Economic gloom poses problems for bailed-out countries
Recession-hit Portugal is likely to miss its deficit target this year, the troika of international lenders is expected to conclude next month following its return to Lisbon on Tuesday (28 August) to take stock of the bailout programme.
Portugal's tax revenues have shrunk amid harsh austerity measures and as the economy continues to contract at a rate of over three percent.
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The Portuguese treasury has made public that it is short of €2 billion in tax revenues compared to what they had expected until July. Government spending has been reduced by 1.7 percent, as required by the terms of last year's €78 billion bailout.
According to the ministry of justice, the number of bankruptcies decreed in courts increased by 77 percent in the first three months of this year compared to the same period last year.
Unemployment is also at a record 15 percent, which means the country is likely to miss its 4.5 percent deficit target this year.
Similar to Greece and Spain, the only way out is for its deficit deadline to be extended or for more austerity measures to be imposed - a decision which may further hurt its economy.
Portugal has so far been among the 'A students' of the bailed out countries, with German and EU officials regularly praising its efforts, in a bid to underline that southern countries can make it out of the crisis through austerity and labour market reforms.
But loosening the terms of the programme for Portugal, while not accepting any such move for Greece, may prove controversial, especially after Spain's own deficit targets were moved twice this year amid a worsening recession.
The troika inspectors from the International Monetary Fund, the EU commission and the European Central Bank is expected to stay for 10 days in Lisbon.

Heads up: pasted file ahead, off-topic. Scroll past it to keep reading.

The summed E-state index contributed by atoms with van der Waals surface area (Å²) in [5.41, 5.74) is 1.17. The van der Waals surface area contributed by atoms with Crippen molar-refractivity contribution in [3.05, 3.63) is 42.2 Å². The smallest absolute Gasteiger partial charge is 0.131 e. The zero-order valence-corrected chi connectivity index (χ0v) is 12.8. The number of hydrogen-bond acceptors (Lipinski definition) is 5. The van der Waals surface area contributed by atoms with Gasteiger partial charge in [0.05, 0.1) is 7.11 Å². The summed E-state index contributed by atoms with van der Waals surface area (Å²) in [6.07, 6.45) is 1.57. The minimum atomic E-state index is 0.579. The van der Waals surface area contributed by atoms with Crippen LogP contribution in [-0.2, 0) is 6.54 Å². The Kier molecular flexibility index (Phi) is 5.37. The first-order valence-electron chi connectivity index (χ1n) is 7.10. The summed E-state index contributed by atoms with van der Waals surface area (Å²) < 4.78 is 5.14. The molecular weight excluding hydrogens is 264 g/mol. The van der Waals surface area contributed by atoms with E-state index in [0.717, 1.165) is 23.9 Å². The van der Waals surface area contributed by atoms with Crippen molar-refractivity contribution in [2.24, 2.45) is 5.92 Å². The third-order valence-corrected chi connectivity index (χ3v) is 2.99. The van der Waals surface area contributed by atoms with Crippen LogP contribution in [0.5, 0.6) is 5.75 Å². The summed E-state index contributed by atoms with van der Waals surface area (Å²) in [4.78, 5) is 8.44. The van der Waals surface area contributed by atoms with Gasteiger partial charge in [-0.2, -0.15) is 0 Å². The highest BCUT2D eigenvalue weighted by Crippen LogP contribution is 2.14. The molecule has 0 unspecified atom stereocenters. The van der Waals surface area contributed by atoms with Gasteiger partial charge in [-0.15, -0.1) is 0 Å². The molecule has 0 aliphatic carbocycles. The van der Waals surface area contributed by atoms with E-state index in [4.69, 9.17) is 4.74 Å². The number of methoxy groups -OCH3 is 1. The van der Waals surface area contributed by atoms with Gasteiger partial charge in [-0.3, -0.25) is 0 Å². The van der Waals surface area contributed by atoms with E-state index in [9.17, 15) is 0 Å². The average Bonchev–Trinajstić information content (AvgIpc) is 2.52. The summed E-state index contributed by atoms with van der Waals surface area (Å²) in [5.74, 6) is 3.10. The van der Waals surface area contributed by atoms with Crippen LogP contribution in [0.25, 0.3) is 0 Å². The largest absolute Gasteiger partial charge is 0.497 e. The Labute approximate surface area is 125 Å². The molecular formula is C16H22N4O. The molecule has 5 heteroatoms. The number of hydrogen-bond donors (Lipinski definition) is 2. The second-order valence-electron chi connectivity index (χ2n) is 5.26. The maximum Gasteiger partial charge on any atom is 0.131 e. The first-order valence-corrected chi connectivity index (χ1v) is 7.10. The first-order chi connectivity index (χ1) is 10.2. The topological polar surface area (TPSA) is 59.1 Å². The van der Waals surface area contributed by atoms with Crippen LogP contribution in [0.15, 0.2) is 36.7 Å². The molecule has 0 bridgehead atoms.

Meanwhile, the other full-bailout country, Ireland, is forecast to grow less than expected. This will also pose problems for the deficit targets, according to a draft troika report seen by the Irish Examiner.
This year's growth forecast is slashed to 0.4 percent from 0.5 percent, while next year the Irish economy is expected to grow by only 1.4 percent, compared to the previous estimate of 1.9 percent. Exports are also likely to grow more slowly, by 3.5 percent, down from 4.2 percent. Unemployment is set to rise to 14.4 percent by 2014 and start falling only the year after.
"A stress scenario with a 1% lower GDP growth shows that, in the absence of additional consolidation measures, debt would veer away from the sustainable path.
"In particular, sticking to the currently agreed annual adjustment in 2013-15 in the face of lower growth, and thus missing the programme nominal deficit targets, would result in a deficit of 5.2% of GDP in 2015, well above the programme target of below 3% of GDP," the document notes, as quoted by the Irish Examiner.
The same paper, obtained also by the Irish Times, warns the Irish government that there are "no low-hanging fruit left" as a vote on the 2013 budget approaches.
“The 2013 Budget will be a key test of the authorities resolve to continue progressing towards the essential consolidation goals and of their ability to maintain the necessary public support,” it said.